Calling Claire Shorall a lifelong learner is an understatement. Her passion for supporting individual and collective learning, growth and success has been a constant across her days as a student-athlete at Rice University, to more than a decade teaching high school, working in venture capital and mentorship and now as the co-founder and CEO of Topknot, a startup bringing the power of coaching to women everywhere. We chatted over email about her journey and some of these key experiences that have shaped who she is today.
You ran track in both high school and college. What lessons from running do you use regularly as a founder? How has it shaped your attitude on competition?
I credit track for shaping so much of who I am, so its lessons are never-ending. With that said, there is one lesson that I think of frequently. Track performance is very easy to measure. The distance, the surface, the number of competitors — they were all essentially constant. Unlike other sports, there were no judges whose biases could sway outcomes or teammates whose efforts impacted your own. Much of track is you against the clock. What I appreciated when I was training and competing was that I could play with various levers that might impact my performance — a heavier training load, more speed work, healthier habits — and the results would be evident in my times. In growing a startup (and life), progress can be much harder to measure, “fitness” tougher to test. Systems are dynamic. Lots of factors influence your performance, many outside of your control. Even though I crave the simplicity of shaving seconds off of my time to see my growth, I take solace in knowing that consistent good habits and a balance of hard pushes and rest will lead to better results, albeit harder to quantify.
As for competition, I always ran my best when others were counting on me: in track, that meant relays. And I always felt best about our team’s performance when we were racing others at their best. I recently was at the Olympic Trials and the first three finishers all became Olympians, but in the pursuit it was clear how many people ran their personal best time or out-performed expectations. Good competition makes you better, and winning isn’t the only objective.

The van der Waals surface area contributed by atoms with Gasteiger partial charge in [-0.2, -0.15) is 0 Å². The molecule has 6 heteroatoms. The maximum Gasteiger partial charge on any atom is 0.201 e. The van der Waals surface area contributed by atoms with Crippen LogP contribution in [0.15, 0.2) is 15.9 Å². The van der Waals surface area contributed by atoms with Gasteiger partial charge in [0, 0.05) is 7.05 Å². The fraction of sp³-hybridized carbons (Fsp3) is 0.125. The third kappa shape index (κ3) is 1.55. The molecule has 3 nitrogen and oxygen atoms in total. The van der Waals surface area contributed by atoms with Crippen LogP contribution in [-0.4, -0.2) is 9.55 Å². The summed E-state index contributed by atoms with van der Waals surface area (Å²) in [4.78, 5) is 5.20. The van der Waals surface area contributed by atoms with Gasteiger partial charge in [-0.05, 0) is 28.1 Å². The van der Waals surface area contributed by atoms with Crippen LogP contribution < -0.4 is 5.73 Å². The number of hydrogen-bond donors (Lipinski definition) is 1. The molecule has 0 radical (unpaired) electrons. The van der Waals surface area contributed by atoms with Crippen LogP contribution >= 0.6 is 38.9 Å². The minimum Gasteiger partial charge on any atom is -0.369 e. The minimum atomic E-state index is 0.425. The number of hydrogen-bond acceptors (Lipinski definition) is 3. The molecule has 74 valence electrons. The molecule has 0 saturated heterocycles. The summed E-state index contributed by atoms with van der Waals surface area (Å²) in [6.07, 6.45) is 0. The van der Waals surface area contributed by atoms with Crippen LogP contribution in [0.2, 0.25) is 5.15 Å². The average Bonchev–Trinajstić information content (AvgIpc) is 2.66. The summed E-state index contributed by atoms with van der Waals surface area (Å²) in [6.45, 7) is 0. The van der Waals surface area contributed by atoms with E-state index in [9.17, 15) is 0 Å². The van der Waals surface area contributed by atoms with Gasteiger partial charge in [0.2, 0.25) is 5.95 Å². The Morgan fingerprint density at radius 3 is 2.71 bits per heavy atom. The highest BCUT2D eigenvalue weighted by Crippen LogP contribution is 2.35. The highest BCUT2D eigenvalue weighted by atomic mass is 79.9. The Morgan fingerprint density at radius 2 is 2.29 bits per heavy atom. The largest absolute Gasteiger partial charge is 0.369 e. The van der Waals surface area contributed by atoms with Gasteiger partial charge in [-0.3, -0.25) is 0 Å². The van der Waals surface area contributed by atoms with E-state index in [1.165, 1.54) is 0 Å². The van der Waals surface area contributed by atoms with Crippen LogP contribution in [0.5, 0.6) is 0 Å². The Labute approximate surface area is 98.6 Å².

Even though I crave the simplicity of shaving seconds off of my time to see my growth, I take solace in knowing that consistent good habits and a balance of hard pushes and rest will lead to better results, albeit harder to quantify.
Not all tech founders are also award-winning teachers. What drew you to teach for many years at the high school level?
I decided to do Teach For America out of college with the thought that I would complete my two-year commitment and then figure out what was next. Teaching is the most challenging work I’ve ever done, but it’s by far my favorite. I feel most alive in the classroom; my favorite subset of humans are teenagers. I taught full-time for five years, and have taught at least one AP Computer Science class for the last six. I feel fortunate that my subsequent roles allowed for the flexibility to start my workdays at a school site. I taught last year remotely, but this fall is my first since I was three years old not going back to school. I’m mourning it a bit, but I know that my teaching career is only on pause, not over. In the meantime, I still try to play an active role in my hundreds of former students’ lives.